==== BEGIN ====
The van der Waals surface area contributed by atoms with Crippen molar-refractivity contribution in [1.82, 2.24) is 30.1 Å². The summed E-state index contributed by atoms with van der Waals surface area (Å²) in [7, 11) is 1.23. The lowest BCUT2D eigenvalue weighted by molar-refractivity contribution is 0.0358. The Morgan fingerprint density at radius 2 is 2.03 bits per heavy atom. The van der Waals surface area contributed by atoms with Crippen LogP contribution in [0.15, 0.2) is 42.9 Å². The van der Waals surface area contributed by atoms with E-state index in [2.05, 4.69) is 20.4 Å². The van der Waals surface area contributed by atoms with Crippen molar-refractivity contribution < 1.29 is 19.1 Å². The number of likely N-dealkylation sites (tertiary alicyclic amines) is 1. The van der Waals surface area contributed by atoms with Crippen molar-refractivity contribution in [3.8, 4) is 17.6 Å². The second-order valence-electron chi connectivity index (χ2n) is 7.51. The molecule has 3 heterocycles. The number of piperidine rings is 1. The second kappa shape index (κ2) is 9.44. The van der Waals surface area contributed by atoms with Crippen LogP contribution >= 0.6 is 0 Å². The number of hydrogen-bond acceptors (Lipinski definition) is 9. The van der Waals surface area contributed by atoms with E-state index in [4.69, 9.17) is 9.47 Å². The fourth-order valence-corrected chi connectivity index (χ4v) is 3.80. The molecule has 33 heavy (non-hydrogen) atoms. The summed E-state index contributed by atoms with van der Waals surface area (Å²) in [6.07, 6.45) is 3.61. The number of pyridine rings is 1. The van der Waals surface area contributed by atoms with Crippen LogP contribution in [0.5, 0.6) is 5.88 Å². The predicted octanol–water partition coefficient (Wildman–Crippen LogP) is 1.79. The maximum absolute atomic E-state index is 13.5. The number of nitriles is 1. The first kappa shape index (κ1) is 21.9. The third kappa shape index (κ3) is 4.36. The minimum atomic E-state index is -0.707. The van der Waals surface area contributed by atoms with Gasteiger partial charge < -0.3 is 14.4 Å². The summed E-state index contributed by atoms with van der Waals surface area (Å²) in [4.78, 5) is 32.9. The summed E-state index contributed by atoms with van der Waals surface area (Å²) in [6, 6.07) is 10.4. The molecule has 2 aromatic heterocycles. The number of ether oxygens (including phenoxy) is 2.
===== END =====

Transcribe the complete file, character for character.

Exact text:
The van der Waals surface area contributed by atoms with Crippen molar-refractivity contribution in [1.82, 2.24) is 30.1 Å². The summed E-state index contributed by atoms with van der Waals surface area (Å²) in [7, 11) is 1.23. The lowest BCUT2D eigenvalue weighted by molar-refractivity contribution is 0.0358. The Morgan fingerprint density at radius 2 is 2.03 bits per heavy atom. The van der Waals surface area contributed by atoms with Crippen LogP contribution in [0.15, 0.2) is 42.9 Å². The van der Waals surface area contributed by atoms with E-state index in [2.05, 4.69) is 20.4 Å². The van der Waals surface area contributed by atoms with Crippen molar-refractivity contribution < 1.29 is 19.1 Å². The number of likely N-dealkylation sites (tertiary alicyclic amines) is 1. The van der Waals surface area contributed by atoms with Crippen molar-refractivity contribution in [3.8, 4) is 17.6 Å². The second-order valence-electron chi connectivity index (χ2n) is 7.51. The molecule has 3 heterocycles. The number of piperidine rings is 1. The second kappa shape index (κ2) is 9.44. The van der Waals surface area contributed by atoms with Crippen LogP contribution >= 0.6 is 0 Å². The number of hydrogen-bond acceptors (Lipinski definition) is 9. The van der Waals surface area contributed by atoms with E-state index in [4.69, 9.17) is 9.47 Å². The fourth-order valence-corrected chi connectivity index (χ4v) is 3.80. The molecule has 33 heavy (non-hydrogen) atoms. The summed E-state index contributed by atoms with van der Waals surface area (Å²) in [6.07, 6.45) is 3.61. The number of pyridine rings is 1. The van der Waals surface area contributed by atoms with Crippen LogP contribution in [0.5, 0.6) is 5.88 Å². The predicted octanol–water partition coefficient (Wildman–Crippen LogP) is 1.79. The maximum absolute atomic E-state index is 13.5. The number of nitriles is 1. The first kappa shape index (κ1) is 21.9. The third kappa shape index (κ3) is 4.36. The minimum atomic E-state index is -0.707. The van der Waals surface area contributed by atoms with Gasteiger partial charge < -0.3 is 14.4 Å². The summed E-state index contributed by atoms with van der Waals surface area (Å²) in [4.78, 5) is 32.9. The summed E-state index contributed by atoms with van der Waals surface area (Å²) in [6, 6.07) is 10.4. The molecule has 2 aromatic heterocycles. The number of ether oxygens (including phenoxy) is 2.